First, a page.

Ahead Edo 2020 Guber Election:
PDP more than ready, says Owere Imasogie
By Augustine E. Aghoghovwia
It has again been reasserted that the Peoples Democratic Party, PDP, remains focused, vibrant, and upbeat as the events of the Edo 2020 gubernatorial election begin to unfold, especially as aspirants have continued to emerge to indicate their readiness to seek the office of the governor in order to reposition and chart purposeful paths for the state’s socio-political and economic advancement.
Making the assertion in an interview with The Navigator, last week, an elder of the party in Edo South senatorial district, Owere Dickson Imasogie, maintained that while as many as nine aspirants have indicated interest to run for the office of governor of the state on the platform of the PDP, the leadership of the party has begun putting modalities in place for the conduct of the party’s congresses which would pave ways for the emergence of party executives at various levels before the conduct of the party’s governorship primaries.
Owere Imasogie insisted that the prevailing political developments in the state, today, has opened up the ruling All Progressives Congress, APC, “with a governor and the so-called 24/24 House of Assembly,” to ridicule and public odium, as both the camps of the former governor, Comrade Adams Oshiomhole and that of the incumbent, Governor Godwin Obaseki, have shown vividly to Edo people that “they are a disorganized, self-serving, undemocratic lot.
“You can see that they are fighting over the spoils of office rather than ensuring proper governance of the state to better the lives of our people. The incumbent governor cannot say he is not a product of the bad governance executed by his immediate predecessor, ex-governor Oshiomhole; so if he is suffering the political backlash of that today, it is entirely his cup of tea. For us as a party, we want them to continue to bicker and fight themselves over how to share the state’s resources. Edo people have an opportunity, next year, to flush all of them out and vote in a more organized PDP governor and PDP administration.”
While underscoring the democratic nature of the PDP as a party that upholds the provisions of the constitution and the rule of law, Owere Imasogie emphasized that “what a cross section of the public see as the seeming support Governor Obaseki has been receiving from some PDP leaders and members, especially in the ongoing debacle of the inauguration of the Edo State House of Assembly, underscores the ingrained democratic attributes in the PDP to stand on the side of the rule of law and the constitution. It should not be misconstrued to mean that the PDP want to snatch Obaseki to its side, or that the PDP is supporting Governor Obaseki for a second term ahead of the 2020 gubernatorial election. An adage says that ‘no matter how beautiful the daughter of your staunch enemy is, you cannot go to seek her hand in marriage!’
“The PDP is aware that, in the eyes of the law, that Governor Obaseki transmitted the required proclamation to the Clerk of the House, thereby empowering him to invite the members-elect to be officially inaugurated. So, whatever played out thereafter, whether the minority chose their Speaker or the majority did not show up for the inauguration is their own problems. All I know is that, come 2020, my party, the PDP, will field the appropriate candidate to contest and win the governorship election.”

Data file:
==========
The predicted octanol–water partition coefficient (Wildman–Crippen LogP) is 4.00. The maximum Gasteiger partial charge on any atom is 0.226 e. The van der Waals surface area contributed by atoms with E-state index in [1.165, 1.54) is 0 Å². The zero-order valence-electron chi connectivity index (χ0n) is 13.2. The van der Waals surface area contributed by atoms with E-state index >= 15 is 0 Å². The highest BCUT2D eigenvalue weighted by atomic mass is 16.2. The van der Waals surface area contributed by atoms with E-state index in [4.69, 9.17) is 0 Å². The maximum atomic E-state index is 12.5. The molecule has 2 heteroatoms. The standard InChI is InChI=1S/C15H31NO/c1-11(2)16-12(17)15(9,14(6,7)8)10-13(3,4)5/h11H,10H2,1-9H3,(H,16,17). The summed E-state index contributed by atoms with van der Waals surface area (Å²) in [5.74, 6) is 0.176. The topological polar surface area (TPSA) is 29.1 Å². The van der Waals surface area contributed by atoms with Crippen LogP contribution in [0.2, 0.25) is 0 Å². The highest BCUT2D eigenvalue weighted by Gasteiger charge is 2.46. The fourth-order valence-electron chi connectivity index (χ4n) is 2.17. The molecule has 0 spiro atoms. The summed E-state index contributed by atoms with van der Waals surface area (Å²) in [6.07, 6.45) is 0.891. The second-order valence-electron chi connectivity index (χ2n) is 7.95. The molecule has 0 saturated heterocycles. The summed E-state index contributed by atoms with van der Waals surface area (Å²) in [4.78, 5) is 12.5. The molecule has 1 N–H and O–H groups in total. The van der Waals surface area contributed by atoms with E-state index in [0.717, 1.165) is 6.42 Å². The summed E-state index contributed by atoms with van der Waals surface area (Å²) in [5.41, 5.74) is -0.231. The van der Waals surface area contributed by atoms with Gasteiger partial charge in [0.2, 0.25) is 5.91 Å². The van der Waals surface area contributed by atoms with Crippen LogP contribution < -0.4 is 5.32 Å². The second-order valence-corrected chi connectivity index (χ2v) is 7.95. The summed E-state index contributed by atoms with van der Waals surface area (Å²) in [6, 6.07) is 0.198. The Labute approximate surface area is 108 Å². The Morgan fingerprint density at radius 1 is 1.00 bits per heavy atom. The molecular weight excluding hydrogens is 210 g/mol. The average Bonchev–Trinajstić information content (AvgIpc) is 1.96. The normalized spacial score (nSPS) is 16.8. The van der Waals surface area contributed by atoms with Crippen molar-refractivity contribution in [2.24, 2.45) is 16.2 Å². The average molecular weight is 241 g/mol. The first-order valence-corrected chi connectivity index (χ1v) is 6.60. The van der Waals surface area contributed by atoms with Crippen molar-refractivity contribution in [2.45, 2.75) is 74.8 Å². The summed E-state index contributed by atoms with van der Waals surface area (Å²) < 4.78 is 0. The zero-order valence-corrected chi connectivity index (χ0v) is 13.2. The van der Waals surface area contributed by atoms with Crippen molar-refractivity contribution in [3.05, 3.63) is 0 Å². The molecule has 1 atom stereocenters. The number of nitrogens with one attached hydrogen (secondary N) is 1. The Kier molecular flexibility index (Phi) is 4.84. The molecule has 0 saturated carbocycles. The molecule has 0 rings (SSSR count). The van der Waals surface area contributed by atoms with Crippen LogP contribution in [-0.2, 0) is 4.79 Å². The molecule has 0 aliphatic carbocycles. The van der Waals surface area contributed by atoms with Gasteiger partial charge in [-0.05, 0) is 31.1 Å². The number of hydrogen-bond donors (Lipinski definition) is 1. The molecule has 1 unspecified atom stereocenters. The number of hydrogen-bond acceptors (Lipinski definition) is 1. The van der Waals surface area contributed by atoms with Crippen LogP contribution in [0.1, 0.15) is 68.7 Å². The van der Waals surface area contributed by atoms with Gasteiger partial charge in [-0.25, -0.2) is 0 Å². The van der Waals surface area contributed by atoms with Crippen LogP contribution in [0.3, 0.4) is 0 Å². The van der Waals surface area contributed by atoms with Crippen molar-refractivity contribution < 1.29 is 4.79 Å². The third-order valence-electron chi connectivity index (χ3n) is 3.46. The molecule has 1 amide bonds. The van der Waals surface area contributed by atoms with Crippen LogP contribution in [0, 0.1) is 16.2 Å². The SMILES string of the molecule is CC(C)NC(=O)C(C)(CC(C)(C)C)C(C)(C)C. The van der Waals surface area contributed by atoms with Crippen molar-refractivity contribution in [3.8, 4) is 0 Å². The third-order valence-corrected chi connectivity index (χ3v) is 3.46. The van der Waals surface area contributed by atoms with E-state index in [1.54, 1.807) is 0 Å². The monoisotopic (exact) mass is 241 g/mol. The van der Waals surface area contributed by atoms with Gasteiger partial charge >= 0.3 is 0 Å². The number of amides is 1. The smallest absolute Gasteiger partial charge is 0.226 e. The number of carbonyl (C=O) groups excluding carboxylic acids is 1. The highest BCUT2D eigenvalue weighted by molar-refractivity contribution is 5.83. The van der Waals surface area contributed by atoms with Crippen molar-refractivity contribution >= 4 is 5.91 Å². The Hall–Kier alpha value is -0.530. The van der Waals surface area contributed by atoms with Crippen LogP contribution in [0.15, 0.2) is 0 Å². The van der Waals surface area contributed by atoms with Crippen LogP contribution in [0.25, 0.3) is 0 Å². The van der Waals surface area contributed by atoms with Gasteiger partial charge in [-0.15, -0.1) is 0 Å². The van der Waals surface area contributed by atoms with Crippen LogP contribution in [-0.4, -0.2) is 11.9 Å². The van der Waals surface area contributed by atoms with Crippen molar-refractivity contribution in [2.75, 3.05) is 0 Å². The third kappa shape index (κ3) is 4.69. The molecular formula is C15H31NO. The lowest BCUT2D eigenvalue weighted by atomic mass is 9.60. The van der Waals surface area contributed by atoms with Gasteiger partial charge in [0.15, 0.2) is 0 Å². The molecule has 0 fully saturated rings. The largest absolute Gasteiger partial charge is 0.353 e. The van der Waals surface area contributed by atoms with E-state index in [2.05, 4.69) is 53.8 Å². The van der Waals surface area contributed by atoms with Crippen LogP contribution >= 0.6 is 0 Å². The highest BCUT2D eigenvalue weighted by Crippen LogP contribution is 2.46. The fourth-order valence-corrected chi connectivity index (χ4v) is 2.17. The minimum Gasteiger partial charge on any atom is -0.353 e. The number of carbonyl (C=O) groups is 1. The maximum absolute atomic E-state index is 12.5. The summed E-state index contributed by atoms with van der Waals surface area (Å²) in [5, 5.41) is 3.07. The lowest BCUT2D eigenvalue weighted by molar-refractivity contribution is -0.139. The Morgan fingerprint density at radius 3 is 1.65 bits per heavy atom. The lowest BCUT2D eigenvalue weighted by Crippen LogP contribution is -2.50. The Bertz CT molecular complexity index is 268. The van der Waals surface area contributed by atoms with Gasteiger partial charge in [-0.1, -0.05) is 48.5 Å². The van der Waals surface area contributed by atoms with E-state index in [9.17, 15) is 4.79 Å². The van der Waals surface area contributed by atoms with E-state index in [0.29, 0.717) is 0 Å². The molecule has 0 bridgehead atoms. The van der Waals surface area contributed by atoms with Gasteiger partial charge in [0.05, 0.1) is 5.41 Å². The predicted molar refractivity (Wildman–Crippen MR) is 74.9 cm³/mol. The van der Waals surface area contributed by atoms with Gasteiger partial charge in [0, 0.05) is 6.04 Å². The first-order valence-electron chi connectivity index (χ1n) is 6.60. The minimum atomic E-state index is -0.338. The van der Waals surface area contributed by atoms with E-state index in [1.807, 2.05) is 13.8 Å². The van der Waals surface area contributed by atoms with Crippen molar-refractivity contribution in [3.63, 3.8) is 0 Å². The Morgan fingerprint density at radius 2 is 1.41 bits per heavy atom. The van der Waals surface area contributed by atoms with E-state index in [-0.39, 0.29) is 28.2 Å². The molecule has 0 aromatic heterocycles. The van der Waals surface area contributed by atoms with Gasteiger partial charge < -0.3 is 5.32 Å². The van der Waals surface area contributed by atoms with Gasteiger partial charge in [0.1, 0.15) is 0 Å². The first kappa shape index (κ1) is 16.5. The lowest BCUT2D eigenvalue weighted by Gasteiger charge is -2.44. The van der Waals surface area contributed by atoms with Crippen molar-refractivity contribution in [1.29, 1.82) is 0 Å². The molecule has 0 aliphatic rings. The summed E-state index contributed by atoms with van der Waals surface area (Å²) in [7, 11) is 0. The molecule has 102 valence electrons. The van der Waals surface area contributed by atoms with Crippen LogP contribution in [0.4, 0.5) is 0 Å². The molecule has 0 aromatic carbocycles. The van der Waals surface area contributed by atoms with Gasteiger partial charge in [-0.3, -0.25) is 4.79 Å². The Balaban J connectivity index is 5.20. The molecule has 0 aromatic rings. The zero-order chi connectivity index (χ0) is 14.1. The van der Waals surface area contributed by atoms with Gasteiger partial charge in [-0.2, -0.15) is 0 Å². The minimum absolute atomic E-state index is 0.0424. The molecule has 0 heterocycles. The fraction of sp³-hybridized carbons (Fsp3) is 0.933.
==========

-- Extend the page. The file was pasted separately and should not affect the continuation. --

The PDP Edo South elder expressed confidence at the development in the Presidential Election Petition Tribunal sitting in Abuja where the party’s presidential candidate in the February 23, 2019 election, Alhaji Atiku Abubakar, is challenging the results as declared by the Independent National Electoral Commission, INEC, which returned President Muhammadu Buhari, re-elected.
Owere Imasogie insisted that the Tribunal’s rejection of the PDP’s plea to inspect the INEC’s Central Server, which the party alleged was used by the Election umpire to receive and store results from polling units across the country, was not as fatal to the party’s petition as being misinterpreted in some quarters. He said with available legally cogent interpretations of the Tribunal ruling, it was instructive to note that the refusal is momentary and not permanent as the Tribunal felt that the desired inspection could not be allowed at this pre-hearing stage of the petition.
Owere Imasogie explained that the Tribunal could yet allow the petitioners access to inspect the INEC’s Central Server as the case progresses, especially when the witnesses begin to give their evidence. Said he, “The PDP petition remains strong and unruffled, despite the refusal by the tribunal to allow PDP inspect the INEC server. The PDP has witnesses who served as INEC officials and Returning officers, whose statements, detailing how they sent results to the Central Server, have been admitted in evidence. By the time it gets to their turn, it then might be appropriate to re-present the plea to inspect the Central Server again. So, we remain hopeful that the PDP petition will see the light of day; and the Tribunal’s final verdict will be in our favour.”